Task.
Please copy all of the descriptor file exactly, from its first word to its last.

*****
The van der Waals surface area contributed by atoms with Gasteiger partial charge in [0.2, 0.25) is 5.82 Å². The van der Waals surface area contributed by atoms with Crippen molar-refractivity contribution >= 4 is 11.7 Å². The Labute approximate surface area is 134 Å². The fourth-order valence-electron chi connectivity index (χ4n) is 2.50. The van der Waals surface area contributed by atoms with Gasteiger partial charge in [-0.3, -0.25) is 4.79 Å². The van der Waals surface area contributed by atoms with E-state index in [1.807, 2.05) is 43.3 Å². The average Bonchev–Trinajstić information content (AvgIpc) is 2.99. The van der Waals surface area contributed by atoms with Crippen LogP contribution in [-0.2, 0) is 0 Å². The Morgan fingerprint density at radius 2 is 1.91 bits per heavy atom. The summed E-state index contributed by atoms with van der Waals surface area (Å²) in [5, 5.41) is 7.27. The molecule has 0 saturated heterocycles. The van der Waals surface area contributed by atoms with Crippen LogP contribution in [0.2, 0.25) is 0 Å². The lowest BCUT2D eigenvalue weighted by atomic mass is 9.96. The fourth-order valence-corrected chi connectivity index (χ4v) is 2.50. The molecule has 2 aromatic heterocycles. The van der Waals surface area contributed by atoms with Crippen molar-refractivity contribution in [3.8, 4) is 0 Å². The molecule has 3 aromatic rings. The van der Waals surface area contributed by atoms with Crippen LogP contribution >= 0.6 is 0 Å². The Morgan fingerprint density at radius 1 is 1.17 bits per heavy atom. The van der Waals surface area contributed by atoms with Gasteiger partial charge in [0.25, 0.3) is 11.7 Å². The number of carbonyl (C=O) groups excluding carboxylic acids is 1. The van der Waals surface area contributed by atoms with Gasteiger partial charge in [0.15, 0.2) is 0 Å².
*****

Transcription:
The van der Waals surface area contributed by atoms with Gasteiger partial charge in [0.2, 0.25) is 5.82 Å². The van der Waals surface area contributed by atoms with Crippen molar-refractivity contribution >= 4 is 11.7 Å². The Labute approximate surface area is 134 Å². The fourth-order valence-electron chi connectivity index (χ4n) is 2.50. The van der Waals surface area contributed by atoms with Gasteiger partial charge in [-0.3, -0.25) is 4.79 Å². The van der Waals surface area contributed by atoms with E-state index in [1.807, 2.05) is 43.3 Å². The average Bonchev–Trinajstić information content (AvgIpc) is 2.99. The van der Waals surface area contributed by atoms with Crippen LogP contribution in [-0.2, 0) is 0 Å². The Morgan fingerprint density at radius 2 is 1.91 bits per heavy atom. The summed E-state index contributed by atoms with van der Waals surface area (Å²) in [5, 5.41) is 7.27. The molecule has 0 saturated heterocycles. The van der Waals surface area contributed by atoms with Crippen LogP contribution in [0.2, 0.25) is 0 Å². The lowest BCUT2D eigenvalue weighted by atomic mass is 9.96. The fourth-order valence-corrected chi connectivity index (χ4v) is 2.50. The molecule has 2 aromatic heterocycles. The van der Waals surface area contributed by atoms with Crippen molar-refractivity contribution in [3.8, 4) is 0 Å². The molecule has 3 aromatic rings. The van der Waals surface area contributed by atoms with Crippen LogP contribution >= 0.6 is 0 Å². The Morgan fingerprint density at radius 1 is 1.17 bits per heavy atom. The van der Waals surface area contributed by atoms with Gasteiger partial charge in [0.25, 0.3) is 11.7 Å². The number of carbonyl (C=O) groups excluding carboxylic acids is 1. The van der Waals surface area contributed by atoms with Gasteiger partial charge in [0.15, 0.2) is 0 Å².